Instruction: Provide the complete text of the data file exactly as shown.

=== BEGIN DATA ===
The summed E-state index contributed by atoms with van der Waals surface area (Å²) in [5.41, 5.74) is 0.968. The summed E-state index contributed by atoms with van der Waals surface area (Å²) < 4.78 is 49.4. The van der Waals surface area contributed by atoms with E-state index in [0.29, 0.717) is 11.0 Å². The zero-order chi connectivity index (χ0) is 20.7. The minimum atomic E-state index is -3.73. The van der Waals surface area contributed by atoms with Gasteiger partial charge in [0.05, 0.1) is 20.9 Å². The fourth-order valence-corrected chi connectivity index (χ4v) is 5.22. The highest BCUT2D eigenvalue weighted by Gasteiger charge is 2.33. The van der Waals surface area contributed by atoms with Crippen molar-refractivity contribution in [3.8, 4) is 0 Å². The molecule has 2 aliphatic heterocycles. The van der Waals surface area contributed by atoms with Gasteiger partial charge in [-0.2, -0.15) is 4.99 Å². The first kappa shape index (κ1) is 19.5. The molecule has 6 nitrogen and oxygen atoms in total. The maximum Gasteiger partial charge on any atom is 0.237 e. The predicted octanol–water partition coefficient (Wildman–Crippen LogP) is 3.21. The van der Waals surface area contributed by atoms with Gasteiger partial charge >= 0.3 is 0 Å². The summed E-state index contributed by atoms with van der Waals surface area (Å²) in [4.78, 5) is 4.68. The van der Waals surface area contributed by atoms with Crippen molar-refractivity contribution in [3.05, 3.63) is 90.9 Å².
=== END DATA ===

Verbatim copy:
The summed E-state index contributed by atoms with van der Waals surface area (Å²) in [5.41, 5.74) is 0.968. The summed E-state index contributed by atoms with van der Waals surface area (Å²) < 4.78 is 49.4. The van der Waals surface area contributed by atoms with E-state index in [0.29, 0.717) is 11.0 Å². The zero-order chi connectivity index (χ0) is 20.7. The minimum atomic E-state index is -3.73. The van der Waals surface area contributed by atoms with Gasteiger partial charge in [0.05, 0.1) is 20.9 Å². The fourth-order valence-corrected chi connectivity index (χ4v) is 5.22. The highest BCUT2D eigenvalue weighted by Gasteiger charge is 2.33. The van der Waals surface area contributed by atoms with Crippen molar-refractivity contribution in [3.8, 4) is 0 Å². The molecule has 2 aliphatic heterocycles. The van der Waals surface area contributed by atoms with Gasteiger partial charge in [-0.2, -0.15) is 4.99 Å². The first kappa shape index (κ1) is 19.5. The molecule has 6 nitrogen and oxygen atoms in total. The maximum Gasteiger partial charge on any atom is 0.237 e. The predicted octanol–water partition coefficient (Wildman–Crippen LogP) is 3.21. The van der Waals surface area contributed by atoms with Gasteiger partial charge >= 0.3 is 0 Å². The summed E-state index contributed by atoms with van der Waals surface area (Å²) in [4.78, 5) is 4.68. The van der Waals surface area contributed by atoms with Crippen molar-refractivity contribution in [3.05, 3.63) is 90.9 Å².